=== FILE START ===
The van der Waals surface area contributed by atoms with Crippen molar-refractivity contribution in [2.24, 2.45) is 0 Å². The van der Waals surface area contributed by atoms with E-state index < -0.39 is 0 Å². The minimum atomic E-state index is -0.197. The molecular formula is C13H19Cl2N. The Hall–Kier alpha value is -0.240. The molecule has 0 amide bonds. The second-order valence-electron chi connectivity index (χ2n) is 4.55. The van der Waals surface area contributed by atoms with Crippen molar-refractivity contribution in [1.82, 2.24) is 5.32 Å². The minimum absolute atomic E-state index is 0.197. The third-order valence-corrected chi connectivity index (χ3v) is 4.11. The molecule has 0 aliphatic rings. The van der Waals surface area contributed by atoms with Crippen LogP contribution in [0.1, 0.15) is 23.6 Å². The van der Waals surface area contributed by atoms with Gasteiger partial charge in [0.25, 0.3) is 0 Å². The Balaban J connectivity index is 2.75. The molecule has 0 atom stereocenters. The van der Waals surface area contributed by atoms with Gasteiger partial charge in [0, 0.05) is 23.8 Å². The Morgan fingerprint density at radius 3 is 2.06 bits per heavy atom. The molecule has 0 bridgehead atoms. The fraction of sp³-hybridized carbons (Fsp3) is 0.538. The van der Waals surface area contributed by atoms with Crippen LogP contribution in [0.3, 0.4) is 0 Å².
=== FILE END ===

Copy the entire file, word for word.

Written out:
The van der Waals surface area contributed by atoms with Crippen molar-refractivity contribution in [2.24, 2.45) is 0 Å². The van der Waals surface area contributed by atoms with E-state index < -0.39 is 0 Å². The minimum atomic E-state index is -0.197. The molecular formula is C13H19Cl2N. The Hall–Kier alpha value is -0.240. The molecule has 0 amide bonds. The second-order valence-electron chi connectivity index (χ2n) is 4.55. The van der Waals surface area contributed by atoms with Crippen molar-refractivity contribution in [1.82, 2.24) is 5.32 Å². The minimum absolute atomic E-state index is 0.197. The third-order valence-corrected chi connectivity index (χ3v) is 4.11. The molecule has 0 aliphatic rings. The van der Waals surface area contributed by atoms with Crippen LogP contribution in [0.1, 0.15) is 23.6 Å². The van der Waals surface area contributed by atoms with Gasteiger partial charge in [0.25, 0.3) is 0 Å². The Balaban J connectivity index is 2.75. The molecule has 0 atom stereocenters. The van der Waals surface area contributed by atoms with Gasteiger partial charge in [0, 0.05) is 23.8 Å². The Morgan fingerprint density at radius 3 is 2.06 bits per heavy atom. The molecule has 0 bridgehead atoms. The fraction of sp³-hybridized carbons (Fsp3) is 0.538. The van der Waals surface area contributed by atoms with Crippen LogP contribution in [0.3, 0.4) is 0 Å².